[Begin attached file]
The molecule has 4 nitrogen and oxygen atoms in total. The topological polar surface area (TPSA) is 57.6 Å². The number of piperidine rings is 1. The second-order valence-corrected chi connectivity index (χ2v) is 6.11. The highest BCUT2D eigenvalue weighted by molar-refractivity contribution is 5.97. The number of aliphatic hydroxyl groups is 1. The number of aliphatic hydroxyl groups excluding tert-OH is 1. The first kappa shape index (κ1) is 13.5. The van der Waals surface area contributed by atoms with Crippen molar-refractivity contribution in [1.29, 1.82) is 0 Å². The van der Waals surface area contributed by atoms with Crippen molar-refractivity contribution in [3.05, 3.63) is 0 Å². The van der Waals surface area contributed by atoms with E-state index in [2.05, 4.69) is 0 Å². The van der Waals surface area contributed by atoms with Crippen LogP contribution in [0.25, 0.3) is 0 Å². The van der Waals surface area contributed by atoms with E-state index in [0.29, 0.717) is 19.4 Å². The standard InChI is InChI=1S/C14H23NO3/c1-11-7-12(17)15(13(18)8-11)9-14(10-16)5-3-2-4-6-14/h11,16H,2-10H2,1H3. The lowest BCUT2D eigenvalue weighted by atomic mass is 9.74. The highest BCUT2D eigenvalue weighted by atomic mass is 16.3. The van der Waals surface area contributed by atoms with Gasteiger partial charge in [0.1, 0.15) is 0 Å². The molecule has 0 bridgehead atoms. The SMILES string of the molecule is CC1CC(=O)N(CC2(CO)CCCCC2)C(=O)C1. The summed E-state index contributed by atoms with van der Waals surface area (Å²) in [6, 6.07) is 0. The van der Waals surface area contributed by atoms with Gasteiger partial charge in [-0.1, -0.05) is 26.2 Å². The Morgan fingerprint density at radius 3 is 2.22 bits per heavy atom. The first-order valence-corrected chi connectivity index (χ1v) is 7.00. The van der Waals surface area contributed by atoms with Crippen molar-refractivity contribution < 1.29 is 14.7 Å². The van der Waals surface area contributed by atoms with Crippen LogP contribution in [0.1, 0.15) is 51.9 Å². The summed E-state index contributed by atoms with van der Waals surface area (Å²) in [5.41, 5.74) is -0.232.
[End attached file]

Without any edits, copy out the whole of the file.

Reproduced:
The molecule has 4 nitrogen and oxygen atoms in total. The topological polar surface area (TPSA) is 57.6 Å². The number of piperidine rings is 1. The second-order valence-corrected chi connectivity index (χ2v) is 6.11. The highest BCUT2D eigenvalue weighted by molar-refractivity contribution is 5.97. The number of aliphatic hydroxyl groups is 1. The number of aliphatic hydroxyl groups excluding tert-OH is 1. The first kappa shape index (κ1) is 13.5. The van der Waals surface area contributed by atoms with Crippen molar-refractivity contribution in [1.29, 1.82) is 0 Å². The van der Waals surface area contributed by atoms with Crippen molar-refractivity contribution in [3.05, 3.63) is 0 Å². The van der Waals surface area contributed by atoms with E-state index in [2.05, 4.69) is 0 Å². The van der Waals surface area contributed by atoms with Crippen LogP contribution in [0.25, 0.3) is 0 Å². The van der Waals surface area contributed by atoms with E-state index in [0.29, 0.717) is 19.4 Å². The standard InChI is InChI=1S/C14H23NO3/c1-11-7-12(17)15(13(18)8-11)9-14(10-16)5-3-2-4-6-14/h11,16H,2-10H2,1H3. The lowest BCUT2D eigenvalue weighted by atomic mass is 9.74. The highest BCUT2D eigenvalue weighted by atomic mass is 16.3. The van der Waals surface area contributed by atoms with Gasteiger partial charge in [0.1, 0.15) is 0 Å². The molecule has 0 bridgehead atoms. The SMILES string of the molecule is CC1CC(=O)N(CC2(CO)CCCCC2)C(=O)C1. The summed E-state index contributed by atoms with van der Waals surface area (Å²) in [6, 6.07) is 0. The van der Waals surface area contributed by atoms with Gasteiger partial charge in [-0.1, -0.05) is 26.2 Å². The Morgan fingerprint density at radius 3 is 2.22 bits per heavy atom. The first-order valence-corrected chi connectivity index (χ1v) is 7.00. The van der Waals surface area contributed by atoms with Crippen molar-refractivity contribution < 1.29 is 14.7 Å². The van der Waals surface area contributed by atoms with Crippen LogP contribution in [0.1, 0.15) is 51.9 Å². The summed E-state index contributed by atoms with van der Waals surface area (Å²) in [5.41, 5.74) is -0.232.